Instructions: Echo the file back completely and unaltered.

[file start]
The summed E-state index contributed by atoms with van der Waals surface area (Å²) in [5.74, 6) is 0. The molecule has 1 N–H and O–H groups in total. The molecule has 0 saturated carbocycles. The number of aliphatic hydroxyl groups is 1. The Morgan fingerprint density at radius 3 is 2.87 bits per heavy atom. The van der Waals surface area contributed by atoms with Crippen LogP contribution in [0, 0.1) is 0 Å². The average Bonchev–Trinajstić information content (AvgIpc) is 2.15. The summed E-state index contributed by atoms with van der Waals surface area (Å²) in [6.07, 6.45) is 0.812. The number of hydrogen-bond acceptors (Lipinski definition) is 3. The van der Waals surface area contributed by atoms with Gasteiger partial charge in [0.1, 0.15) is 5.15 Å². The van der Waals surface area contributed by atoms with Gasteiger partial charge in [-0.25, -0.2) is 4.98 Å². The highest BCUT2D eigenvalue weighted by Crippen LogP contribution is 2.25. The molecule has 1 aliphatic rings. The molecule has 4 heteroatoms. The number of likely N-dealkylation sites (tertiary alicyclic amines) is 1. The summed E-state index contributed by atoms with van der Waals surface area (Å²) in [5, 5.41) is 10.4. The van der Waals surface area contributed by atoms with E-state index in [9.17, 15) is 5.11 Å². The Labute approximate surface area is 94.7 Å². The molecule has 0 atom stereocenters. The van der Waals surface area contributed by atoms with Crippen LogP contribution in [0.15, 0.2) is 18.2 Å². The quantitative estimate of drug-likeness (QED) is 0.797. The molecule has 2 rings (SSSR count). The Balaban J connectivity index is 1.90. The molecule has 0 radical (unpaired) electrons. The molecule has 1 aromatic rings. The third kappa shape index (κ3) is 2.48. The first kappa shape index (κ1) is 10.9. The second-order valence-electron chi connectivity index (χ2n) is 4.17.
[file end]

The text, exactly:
The summed E-state index contributed by atoms with van der Waals surface area (Å²) in [5.74, 6) is 0. The molecule has 1 N–H and O–H groups in total. The molecule has 0 saturated carbocycles. The number of aliphatic hydroxyl groups is 1. The Morgan fingerprint density at radius 3 is 2.87 bits per heavy atom. The van der Waals surface area contributed by atoms with Crippen LogP contribution in [0, 0.1) is 0 Å². The average Bonchev–Trinajstić information content (AvgIpc) is 2.15. The summed E-state index contributed by atoms with van der Waals surface area (Å²) in [6.07, 6.45) is 0.812. The number of hydrogen-bond acceptors (Lipinski definition) is 3. The van der Waals surface area contributed by atoms with Gasteiger partial charge in [0.1, 0.15) is 5.15 Å². The van der Waals surface area contributed by atoms with Gasteiger partial charge in [-0.25, -0.2) is 4.98 Å². The highest BCUT2D eigenvalue weighted by Crippen LogP contribution is 2.25. The molecule has 1 aliphatic rings. The molecule has 4 heteroatoms. The number of likely N-dealkylation sites (tertiary alicyclic amines) is 1. The summed E-state index contributed by atoms with van der Waals surface area (Å²) in [5, 5.41) is 10.4. The van der Waals surface area contributed by atoms with E-state index in [9.17, 15) is 5.11 Å². The Labute approximate surface area is 94.7 Å². The molecule has 0 atom stereocenters. The van der Waals surface area contributed by atoms with Crippen LogP contribution in [0.15, 0.2) is 18.2 Å². The quantitative estimate of drug-likeness (QED) is 0.797. The molecule has 2 rings (SSSR count). The Balaban J connectivity index is 1.90. The molecule has 0 radical (unpaired) electrons. The molecule has 1 aromatic rings. The third kappa shape index (κ3) is 2.48. The first kappa shape index (κ1) is 10.9. The second-order valence-electron chi connectivity index (χ2n) is 4.17.